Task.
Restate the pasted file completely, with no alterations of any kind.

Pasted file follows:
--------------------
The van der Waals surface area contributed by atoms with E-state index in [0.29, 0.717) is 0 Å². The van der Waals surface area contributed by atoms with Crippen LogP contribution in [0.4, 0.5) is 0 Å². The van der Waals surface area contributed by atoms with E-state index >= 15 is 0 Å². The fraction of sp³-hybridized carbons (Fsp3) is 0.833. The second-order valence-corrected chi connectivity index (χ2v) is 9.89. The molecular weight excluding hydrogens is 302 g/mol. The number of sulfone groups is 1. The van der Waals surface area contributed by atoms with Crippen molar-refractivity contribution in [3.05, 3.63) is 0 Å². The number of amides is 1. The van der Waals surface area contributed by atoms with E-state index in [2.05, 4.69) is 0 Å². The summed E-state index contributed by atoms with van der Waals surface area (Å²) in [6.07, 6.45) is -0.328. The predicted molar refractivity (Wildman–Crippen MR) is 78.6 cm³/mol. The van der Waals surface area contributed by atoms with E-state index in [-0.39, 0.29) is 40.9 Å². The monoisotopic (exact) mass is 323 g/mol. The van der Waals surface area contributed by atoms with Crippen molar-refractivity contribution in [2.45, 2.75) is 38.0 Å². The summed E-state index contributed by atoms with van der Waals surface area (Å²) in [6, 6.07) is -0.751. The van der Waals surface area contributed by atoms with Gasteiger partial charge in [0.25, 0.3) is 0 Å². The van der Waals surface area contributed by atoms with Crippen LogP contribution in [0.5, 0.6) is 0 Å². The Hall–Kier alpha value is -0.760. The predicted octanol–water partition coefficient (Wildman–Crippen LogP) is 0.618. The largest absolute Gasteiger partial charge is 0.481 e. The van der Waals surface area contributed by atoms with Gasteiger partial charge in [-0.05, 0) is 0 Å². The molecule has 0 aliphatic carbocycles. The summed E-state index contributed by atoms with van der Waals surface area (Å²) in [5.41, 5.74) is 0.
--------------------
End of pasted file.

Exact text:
The van der Waals surface area contributed by atoms with E-state index in [0.29, 0.717) is 0 Å². The van der Waals surface area contributed by atoms with Crippen LogP contribution in [0.4, 0.5) is 0 Å². The van der Waals surface area contributed by atoms with E-state index >= 15 is 0 Å². The fraction of sp³-hybridized carbons (Fsp3) is 0.833. The second-order valence-corrected chi connectivity index (χ2v) is 9.89. The molecular weight excluding hydrogens is 302 g/mol. The number of sulfone groups is 1. The van der Waals surface area contributed by atoms with Crippen molar-refractivity contribution in [3.05, 3.63) is 0 Å². The number of amides is 1. The van der Waals surface area contributed by atoms with E-state index in [2.05, 4.69) is 0 Å². The summed E-state index contributed by atoms with van der Waals surface area (Å²) in [6.07, 6.45) is -0.328. The predicted molar refractivity (Wildman–Crippen MR) is 78.6 cm³/mol. The van der Waals surface area contributed by atoms with E-state index in [-0.39, 0.29) is 40.9 Å². The monoisotopic (exact) mass is 323 g/mol. The van der Waals surface area contributed by atoms with Crippen molar-refractivity contribution in [2.45, 2.75) is 38.0 Å². The summed E-state index contributed by atoms with van der Waals surface area (Å²) in [6, 6.07) is -0.751. The van der Waals surface area contributed by atoms with Gasteiger partial charge in [0.25, 0.3) is 0 Å². The van der Waals surface area contributed by atoms with Crippen LogP contribution in [0.5, 0.6) is 0 Å². The Hall–Kier alpha value is -0.760. The predicted octanol–water partition coefficient (Wildman–Crippen LogP) is 0.618. The largest absolute Gasteiger partial charge is 0.481 e. The van der Waals surface area contributed by atoms with Gasteiger partial charge in [-0.05, 0) is 0 Å². The molecule has 0 aliphatic carbocycles. The summed E-state index contributed by atoms with van der Waals surface area (Å²) in [5.41, 5.74) is 0.